It is a fact that steel was used by most of the ammunition factories for case production, either the entire case in the instance of metallic rounds, or case heads for shotgun shells, in 1944 and 21945. They were sold that way also in the very little commercial production that was going on. I don’t know off hand if Federal was doing any commercial production at all in that period, but if they were, the shotgun shells would probably be with steel heads. Honestly, off hand, I don’t recall if they were even doing military production. Am drawing a blank on that for some reason.
Remington produced steel shotgun shells, according to their little wartime history, published by the Remington Arms Company in 1944, “In Abundance and on Time, 1939-1943.” “When conversion of small arms ammunition to steel was ugently desired by the Ordnance Department, Remington produced accepted cartridges in calibers .45, .30 and .50; also shot shells and experimental lots of caliber .22; also practically all types of bullet jackets. In all, more than 3-1/2 Billions rounds containing steel in place of brass were produced.” (Page 28 of the above cited reference).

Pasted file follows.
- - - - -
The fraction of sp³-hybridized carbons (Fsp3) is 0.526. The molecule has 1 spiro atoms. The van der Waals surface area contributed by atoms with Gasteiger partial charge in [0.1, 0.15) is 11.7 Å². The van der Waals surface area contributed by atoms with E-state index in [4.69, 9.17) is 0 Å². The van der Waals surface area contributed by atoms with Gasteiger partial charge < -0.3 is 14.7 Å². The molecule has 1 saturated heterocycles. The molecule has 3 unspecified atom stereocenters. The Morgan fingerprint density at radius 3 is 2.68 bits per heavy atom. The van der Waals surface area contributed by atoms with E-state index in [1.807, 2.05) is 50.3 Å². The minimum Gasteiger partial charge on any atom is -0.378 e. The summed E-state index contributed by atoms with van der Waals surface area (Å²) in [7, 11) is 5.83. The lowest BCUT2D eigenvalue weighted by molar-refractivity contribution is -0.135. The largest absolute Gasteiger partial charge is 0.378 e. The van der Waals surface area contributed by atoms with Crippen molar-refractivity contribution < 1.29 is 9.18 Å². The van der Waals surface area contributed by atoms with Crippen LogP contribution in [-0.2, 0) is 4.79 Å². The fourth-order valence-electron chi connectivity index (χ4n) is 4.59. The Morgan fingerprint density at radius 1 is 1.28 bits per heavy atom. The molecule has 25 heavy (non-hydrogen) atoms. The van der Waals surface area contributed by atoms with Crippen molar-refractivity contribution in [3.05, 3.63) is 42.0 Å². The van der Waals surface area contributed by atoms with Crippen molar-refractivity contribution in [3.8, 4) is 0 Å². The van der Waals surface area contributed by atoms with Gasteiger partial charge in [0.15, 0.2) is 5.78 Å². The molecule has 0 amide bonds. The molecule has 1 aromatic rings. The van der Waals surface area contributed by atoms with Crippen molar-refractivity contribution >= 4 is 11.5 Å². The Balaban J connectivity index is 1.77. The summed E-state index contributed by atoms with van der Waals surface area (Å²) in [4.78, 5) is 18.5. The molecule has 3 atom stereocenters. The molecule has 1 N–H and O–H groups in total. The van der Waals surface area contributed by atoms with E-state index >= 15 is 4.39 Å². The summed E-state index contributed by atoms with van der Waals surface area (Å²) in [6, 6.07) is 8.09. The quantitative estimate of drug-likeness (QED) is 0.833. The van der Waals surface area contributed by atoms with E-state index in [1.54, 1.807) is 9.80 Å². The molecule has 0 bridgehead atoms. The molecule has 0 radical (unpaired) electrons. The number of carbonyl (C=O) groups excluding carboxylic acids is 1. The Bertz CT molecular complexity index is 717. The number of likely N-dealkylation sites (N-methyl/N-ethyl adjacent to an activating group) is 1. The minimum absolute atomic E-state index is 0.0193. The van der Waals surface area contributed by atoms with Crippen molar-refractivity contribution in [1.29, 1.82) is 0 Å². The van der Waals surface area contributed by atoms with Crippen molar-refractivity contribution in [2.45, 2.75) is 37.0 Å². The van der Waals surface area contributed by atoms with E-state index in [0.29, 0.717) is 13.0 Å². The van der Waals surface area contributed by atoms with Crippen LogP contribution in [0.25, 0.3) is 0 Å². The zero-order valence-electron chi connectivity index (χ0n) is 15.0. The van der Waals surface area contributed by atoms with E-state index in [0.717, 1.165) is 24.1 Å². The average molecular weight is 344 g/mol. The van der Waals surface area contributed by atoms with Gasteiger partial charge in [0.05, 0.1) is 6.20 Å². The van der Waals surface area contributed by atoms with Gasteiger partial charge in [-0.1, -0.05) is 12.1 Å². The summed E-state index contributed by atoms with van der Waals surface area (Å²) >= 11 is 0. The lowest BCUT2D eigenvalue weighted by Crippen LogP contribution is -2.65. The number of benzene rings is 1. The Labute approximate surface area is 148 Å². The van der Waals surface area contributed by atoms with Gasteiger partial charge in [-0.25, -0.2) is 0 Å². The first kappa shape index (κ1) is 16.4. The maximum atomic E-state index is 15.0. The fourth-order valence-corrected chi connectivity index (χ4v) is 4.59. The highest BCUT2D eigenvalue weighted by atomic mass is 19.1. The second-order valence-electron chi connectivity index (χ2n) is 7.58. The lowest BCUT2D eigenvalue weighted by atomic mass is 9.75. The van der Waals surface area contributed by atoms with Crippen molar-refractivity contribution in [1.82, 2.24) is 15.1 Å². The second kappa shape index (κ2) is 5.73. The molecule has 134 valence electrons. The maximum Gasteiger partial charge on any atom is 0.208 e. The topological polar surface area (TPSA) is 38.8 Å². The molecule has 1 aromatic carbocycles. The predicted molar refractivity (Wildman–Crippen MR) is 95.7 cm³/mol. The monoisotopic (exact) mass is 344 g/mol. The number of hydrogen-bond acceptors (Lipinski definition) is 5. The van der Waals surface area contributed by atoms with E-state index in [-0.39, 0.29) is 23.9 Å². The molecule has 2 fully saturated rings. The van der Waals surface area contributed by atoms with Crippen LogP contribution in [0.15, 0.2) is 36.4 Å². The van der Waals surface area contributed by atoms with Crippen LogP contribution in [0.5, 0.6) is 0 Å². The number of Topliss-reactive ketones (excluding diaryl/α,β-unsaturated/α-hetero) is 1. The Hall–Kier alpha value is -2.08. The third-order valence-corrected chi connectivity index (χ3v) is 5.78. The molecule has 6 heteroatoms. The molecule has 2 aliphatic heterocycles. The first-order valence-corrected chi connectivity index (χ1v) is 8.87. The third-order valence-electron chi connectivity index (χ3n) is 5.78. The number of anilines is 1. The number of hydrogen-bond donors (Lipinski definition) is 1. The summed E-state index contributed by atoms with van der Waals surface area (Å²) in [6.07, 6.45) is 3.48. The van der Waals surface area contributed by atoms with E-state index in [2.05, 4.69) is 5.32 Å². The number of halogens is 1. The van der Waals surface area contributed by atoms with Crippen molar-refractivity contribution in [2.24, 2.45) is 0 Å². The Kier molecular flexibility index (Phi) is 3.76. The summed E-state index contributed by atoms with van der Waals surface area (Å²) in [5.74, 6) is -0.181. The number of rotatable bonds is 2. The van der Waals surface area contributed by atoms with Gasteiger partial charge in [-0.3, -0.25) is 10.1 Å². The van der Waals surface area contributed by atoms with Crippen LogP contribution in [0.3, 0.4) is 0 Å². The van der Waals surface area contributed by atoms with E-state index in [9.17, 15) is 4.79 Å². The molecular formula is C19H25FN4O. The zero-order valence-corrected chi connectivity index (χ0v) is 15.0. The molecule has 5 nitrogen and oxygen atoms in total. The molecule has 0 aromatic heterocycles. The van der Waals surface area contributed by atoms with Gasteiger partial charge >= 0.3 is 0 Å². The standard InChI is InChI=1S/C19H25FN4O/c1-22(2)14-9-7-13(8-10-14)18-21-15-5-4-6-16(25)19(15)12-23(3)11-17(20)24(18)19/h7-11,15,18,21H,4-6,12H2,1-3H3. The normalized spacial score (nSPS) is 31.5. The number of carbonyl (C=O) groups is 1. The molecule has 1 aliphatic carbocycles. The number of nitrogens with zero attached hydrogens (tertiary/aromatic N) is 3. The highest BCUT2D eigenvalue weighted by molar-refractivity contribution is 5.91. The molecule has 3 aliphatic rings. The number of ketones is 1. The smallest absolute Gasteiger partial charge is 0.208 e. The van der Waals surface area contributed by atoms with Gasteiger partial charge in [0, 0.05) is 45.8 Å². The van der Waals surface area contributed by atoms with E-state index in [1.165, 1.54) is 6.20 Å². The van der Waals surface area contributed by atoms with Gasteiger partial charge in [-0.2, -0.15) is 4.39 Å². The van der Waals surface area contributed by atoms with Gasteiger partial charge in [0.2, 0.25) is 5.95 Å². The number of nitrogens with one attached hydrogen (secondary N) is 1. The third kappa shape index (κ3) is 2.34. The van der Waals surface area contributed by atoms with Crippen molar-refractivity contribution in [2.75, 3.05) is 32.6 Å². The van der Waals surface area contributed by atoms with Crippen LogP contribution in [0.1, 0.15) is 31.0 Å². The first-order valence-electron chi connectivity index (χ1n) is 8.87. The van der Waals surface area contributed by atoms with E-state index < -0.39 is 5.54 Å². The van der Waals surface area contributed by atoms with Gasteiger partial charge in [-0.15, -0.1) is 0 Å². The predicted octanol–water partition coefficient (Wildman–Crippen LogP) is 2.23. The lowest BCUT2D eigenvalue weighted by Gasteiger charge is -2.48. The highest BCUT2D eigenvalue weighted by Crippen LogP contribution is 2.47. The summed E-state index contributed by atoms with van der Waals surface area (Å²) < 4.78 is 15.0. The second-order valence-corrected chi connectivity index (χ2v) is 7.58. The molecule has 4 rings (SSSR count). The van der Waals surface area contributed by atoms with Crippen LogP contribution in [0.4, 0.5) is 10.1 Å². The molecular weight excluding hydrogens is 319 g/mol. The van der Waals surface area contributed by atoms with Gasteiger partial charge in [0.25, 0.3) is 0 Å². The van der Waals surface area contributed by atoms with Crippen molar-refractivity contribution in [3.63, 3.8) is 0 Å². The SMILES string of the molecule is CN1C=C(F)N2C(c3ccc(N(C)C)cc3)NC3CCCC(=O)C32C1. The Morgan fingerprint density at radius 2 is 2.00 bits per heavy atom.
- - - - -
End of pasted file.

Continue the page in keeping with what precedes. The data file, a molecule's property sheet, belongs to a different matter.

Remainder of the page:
The Bridgeport works alone proced 259,178,335 shotshells during the period covered by the history. The Peters Kings Mills plant produced 125,400,235 shot shells. Remington even made clay bird targets (166,259,325) and Traps (5,996) for the Government at their Findlay factory.
The U.S.Army Air Force found teaching aerial gunners to trap shoot in their basic training made them show a big improvement in aerial gunnery when they went on to machine guns. After a study of reasons for the high degree of accuracy among American fighter pilots and bomber gunners, the British decided to introduce shotgun shooting at flying targets in their marksmanship training, during the summer of 1943.
Well, I got off on a tangent I guess. Shotguns in the Service make for an interesting story, not just with the guns, but also the ammunition and training. Of course, I am sure that some of the above ammunition by Remington was 00 Buck made for guard guns, as well as probably for the USMC that used shotguns heavily in the island fighting, proven by many combat pictures showing them with all manner of “Trench Guns.”
John Moss Edited to correct a typo only